A bot made to challenge traffic tickets has been used more than 9,000 times by New Yorkers, according to DoNotPay maker Joshua Browder.
The bot was made available to New Yorkers in March. In recent years and decades, residents of The Big Apple have seen a persistent increase in traffic fines. A record $1.9 billion in traffic fines was issued by the City of New York in 2015.
Since the first version of the bot was released in London last fall, 160,000 of 250,000 tickets have been successfully challenged with DoNotPay, Browder said.
“I think the people getting parking tickets are the most vulnerable in society,” said Browder. “These people aren’t looking to break the law. I think they’re being exploited as a revenue source by the local government.”
Browder, who’s 19, hopes to extend DoNotPay to Seattle this fall.
To challenge a ticket, users log on to donotpay.co.uk and chat to a bot that asks them questions like whether signs were visible at the time a fine was issued or the size of a parking space.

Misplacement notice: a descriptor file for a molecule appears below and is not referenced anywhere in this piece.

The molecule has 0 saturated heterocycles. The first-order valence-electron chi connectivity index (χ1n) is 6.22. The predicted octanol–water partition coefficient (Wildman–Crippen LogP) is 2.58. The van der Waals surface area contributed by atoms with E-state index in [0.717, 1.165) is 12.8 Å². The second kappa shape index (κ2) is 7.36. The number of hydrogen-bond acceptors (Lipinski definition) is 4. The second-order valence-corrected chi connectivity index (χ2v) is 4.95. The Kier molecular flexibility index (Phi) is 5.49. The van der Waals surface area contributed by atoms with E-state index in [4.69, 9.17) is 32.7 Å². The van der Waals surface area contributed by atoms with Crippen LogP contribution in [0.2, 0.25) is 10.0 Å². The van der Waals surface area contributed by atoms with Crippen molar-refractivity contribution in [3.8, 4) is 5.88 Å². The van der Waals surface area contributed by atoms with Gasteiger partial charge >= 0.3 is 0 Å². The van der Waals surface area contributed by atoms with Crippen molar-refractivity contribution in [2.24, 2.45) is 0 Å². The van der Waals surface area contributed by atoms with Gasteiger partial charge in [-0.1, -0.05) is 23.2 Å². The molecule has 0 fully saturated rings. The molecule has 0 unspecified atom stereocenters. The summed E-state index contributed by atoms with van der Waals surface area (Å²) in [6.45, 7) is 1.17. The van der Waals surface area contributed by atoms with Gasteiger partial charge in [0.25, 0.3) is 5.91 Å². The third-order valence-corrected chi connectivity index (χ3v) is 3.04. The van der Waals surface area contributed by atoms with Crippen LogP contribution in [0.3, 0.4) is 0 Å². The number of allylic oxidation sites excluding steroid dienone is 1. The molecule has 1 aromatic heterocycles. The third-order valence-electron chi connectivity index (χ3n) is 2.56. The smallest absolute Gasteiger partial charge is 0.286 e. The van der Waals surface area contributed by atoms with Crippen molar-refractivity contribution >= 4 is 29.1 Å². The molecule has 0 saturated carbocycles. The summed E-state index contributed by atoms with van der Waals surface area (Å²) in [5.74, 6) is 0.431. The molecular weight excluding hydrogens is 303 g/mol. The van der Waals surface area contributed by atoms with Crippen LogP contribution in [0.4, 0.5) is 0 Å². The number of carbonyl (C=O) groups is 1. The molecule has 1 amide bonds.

Since the creation of DoNotPay, Browder has begun work on a bot to help people with HIV understand their legal rights and one to collect compensation for people whose flights were delayed beyond four hours.
He’s also creating a bot that helps refugees apply for asylum, as part of the Highland Capital summer startup accelerator program. It will utilize IBM Watson to translate from Arabic to English.
“I feel like there’s a gold mine of opportunities because so many services and information could be automated using AI, and bots are a perfect way to do that, and it’s disappointing at the moment that it’s mainly used for commerce transactions by ordering flowers and pizzas,” he said.